Methodological aspects of exhaled nitric oxide measurements in infants

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Abstract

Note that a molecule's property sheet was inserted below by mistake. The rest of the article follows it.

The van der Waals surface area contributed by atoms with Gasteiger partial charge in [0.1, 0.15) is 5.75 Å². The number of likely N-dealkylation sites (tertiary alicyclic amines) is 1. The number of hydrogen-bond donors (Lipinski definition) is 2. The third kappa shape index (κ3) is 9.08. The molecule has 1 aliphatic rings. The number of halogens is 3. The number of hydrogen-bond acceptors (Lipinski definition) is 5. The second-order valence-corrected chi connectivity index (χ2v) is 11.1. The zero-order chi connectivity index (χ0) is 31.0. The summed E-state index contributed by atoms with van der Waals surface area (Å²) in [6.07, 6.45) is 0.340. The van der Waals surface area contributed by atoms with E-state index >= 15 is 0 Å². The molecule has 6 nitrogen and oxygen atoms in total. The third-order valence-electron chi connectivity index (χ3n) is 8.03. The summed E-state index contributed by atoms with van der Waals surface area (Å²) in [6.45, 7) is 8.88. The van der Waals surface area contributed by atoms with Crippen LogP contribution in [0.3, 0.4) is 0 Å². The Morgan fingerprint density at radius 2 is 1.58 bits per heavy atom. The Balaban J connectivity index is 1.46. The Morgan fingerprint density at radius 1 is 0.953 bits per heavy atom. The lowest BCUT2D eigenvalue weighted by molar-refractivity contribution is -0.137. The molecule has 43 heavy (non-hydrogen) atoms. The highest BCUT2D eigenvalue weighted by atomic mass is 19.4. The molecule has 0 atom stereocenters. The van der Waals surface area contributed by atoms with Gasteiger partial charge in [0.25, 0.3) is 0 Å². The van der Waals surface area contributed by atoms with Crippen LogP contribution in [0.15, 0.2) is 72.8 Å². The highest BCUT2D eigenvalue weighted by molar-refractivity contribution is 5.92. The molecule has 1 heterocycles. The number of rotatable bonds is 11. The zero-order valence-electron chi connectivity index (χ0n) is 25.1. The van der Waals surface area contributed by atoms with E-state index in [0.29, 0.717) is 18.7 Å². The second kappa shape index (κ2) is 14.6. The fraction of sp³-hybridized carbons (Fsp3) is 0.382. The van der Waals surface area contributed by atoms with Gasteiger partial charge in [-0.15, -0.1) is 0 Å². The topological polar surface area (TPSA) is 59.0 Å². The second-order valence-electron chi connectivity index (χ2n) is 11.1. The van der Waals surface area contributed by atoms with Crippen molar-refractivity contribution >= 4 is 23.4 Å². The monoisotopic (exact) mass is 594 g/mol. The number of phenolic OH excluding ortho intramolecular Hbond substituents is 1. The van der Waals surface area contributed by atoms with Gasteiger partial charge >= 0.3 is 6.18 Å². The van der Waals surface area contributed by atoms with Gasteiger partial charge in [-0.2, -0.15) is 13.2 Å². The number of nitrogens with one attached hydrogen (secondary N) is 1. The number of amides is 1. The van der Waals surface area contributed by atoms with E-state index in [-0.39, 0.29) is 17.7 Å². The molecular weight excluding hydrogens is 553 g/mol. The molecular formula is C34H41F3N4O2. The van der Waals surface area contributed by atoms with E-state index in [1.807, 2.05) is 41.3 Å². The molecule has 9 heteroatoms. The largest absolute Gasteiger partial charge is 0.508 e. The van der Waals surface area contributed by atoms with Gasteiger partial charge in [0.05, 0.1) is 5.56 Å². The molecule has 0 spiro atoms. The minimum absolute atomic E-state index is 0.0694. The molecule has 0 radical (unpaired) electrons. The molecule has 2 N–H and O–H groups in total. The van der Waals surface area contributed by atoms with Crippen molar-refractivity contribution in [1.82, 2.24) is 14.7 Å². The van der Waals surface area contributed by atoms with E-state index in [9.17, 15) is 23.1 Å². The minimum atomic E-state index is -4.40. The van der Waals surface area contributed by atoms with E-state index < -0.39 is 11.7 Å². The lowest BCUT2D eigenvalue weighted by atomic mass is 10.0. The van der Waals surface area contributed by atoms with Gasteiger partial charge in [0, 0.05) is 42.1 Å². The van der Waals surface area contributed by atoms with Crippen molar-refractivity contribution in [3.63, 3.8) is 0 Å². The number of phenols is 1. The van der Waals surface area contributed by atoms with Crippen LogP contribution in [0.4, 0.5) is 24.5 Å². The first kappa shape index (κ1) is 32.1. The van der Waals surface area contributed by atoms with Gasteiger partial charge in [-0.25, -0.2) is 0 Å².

Guidelines for the measurement of fractional exhaled nitric oxide (FENO) recommend refraining from lung function tests (LFT) and certain foods and beverages before performing FENO measurements, as they may lead to transiently altered FENO levels. Little is known of such factors in infants. The aim of the present study was to evaluate whether forced expiratory maneuvers, sedation, nasal contamination, and breastfeeding affect FENO values in infants. FENO was measured off-line during tidal breathing by means of a facemask covering nose and mouth. FENO measurements were performed in 45 sedated infants (mean age 12.1 months) who underwent LFT because of airway diseases and in 83 unsedated healthy infants (mean age 4.3 months). In infants with airway diseases, no difference was found in FENO values before and 5 min after LFT (n = 19 infants, p = 0.7) and FENO values before sedation did not differ from FENO values during sedation (n = 10 infants, p = 0.2).Oral FENO values were significantly lower than mixed (nasal + oral) FENO (n = 42 infants, p < 0.001). FENO values before and 5 min after breastfeeding were not different (n = 11 healthy infants, p = 0.57). The short-term reproducibility in healthy infants (n = 54) was satisfactory (intraclass correlation coefficient = 0.94). We conclude that, in infants with airway diseases, LFT prior to FENO measurement did not influence FENO values and FENO values did not change after sedation. Oral FENO values were significantly lower than mixed (oral + nasal) FENO, and breastfeeding did not influence FENO. Short-term reproducibility in awake healthy infants was good.

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